"Can we talk"?: longitudinal analysis of Latino & non-Hispanic parent-child connectedness & adolescent ideation

Publication Year


Journal Article

Over 16 million U.S. adults report a major depressive episode each year. Hispanic females comprise the highest number of U.S. births compared to other race/ethnicities and are expected to remain as the Hispanic population grows. Research postulates that depression often co-occurs within families and is passed down to future generations but has yet to determine racial/ethnic disparities for depression and more acute forms including ideation.

Using data from the Fragile Families and Child Wellbeing Study, latent class analyses examined the association of primary caregiver’s (PCG) depressive symptoms and how their child’s perceived level of parent-child closeness is related to their now-adolescent’s (age 15) likelihood of ideation (N = 4,898 families).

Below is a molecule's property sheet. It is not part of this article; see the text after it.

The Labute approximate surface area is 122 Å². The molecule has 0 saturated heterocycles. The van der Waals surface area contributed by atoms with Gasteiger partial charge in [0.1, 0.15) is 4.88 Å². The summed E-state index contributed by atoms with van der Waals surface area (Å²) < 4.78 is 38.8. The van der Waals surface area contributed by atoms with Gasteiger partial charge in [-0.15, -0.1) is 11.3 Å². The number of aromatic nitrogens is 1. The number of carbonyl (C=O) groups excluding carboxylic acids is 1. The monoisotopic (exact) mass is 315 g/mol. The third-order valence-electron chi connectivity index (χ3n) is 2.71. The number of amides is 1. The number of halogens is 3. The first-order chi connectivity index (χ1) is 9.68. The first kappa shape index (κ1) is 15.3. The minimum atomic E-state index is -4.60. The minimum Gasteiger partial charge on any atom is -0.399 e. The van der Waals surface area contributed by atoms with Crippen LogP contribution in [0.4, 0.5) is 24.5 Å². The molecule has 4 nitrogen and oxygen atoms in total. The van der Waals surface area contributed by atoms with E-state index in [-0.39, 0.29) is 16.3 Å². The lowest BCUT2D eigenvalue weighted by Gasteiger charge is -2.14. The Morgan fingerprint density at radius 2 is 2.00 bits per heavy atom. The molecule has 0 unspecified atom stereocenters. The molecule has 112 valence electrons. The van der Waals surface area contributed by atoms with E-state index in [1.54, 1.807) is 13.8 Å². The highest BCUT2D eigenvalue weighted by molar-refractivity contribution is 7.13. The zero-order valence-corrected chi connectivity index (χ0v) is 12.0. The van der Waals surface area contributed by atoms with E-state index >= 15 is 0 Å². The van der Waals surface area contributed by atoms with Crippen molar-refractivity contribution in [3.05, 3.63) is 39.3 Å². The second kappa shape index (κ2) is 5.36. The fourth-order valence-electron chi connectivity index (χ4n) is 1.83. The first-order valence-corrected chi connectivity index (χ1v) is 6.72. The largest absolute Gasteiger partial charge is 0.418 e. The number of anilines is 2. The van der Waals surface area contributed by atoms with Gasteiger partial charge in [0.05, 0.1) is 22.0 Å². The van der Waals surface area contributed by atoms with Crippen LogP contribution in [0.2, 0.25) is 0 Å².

Hispanic PCG’s reported a lower rate of depressive symptoms (37%) than non-Hispanic PCG’s (45%). Hispanic PCG’s depressive symptoms were more likely to be chronic throughout their adolescent’s lifetime (15%). Regardless of race/ethnicity, PCG’s chronic depressive symptoms negatively affected parental closeness and increased suicidal risk for adolescents. These associations were found at ages 9 and 15 for non-Hispanic families, and at age 15 for Hispanic families.


While this is an important first step, parental closeness and ideation can wax and wane. Asking teens about ideation before adolescence could have strengthened our study.


Suicide prevention must be family system focused, and not solely adolescent focused. Impressing upon individuals who serve children (i.e. teachers) and adults (i.e. physicians) to include yearly depression and suicide screens/assessments is crucial given PCG’s different wave presentations and how ideation can present as early as middle school.

Children and Youth Services Review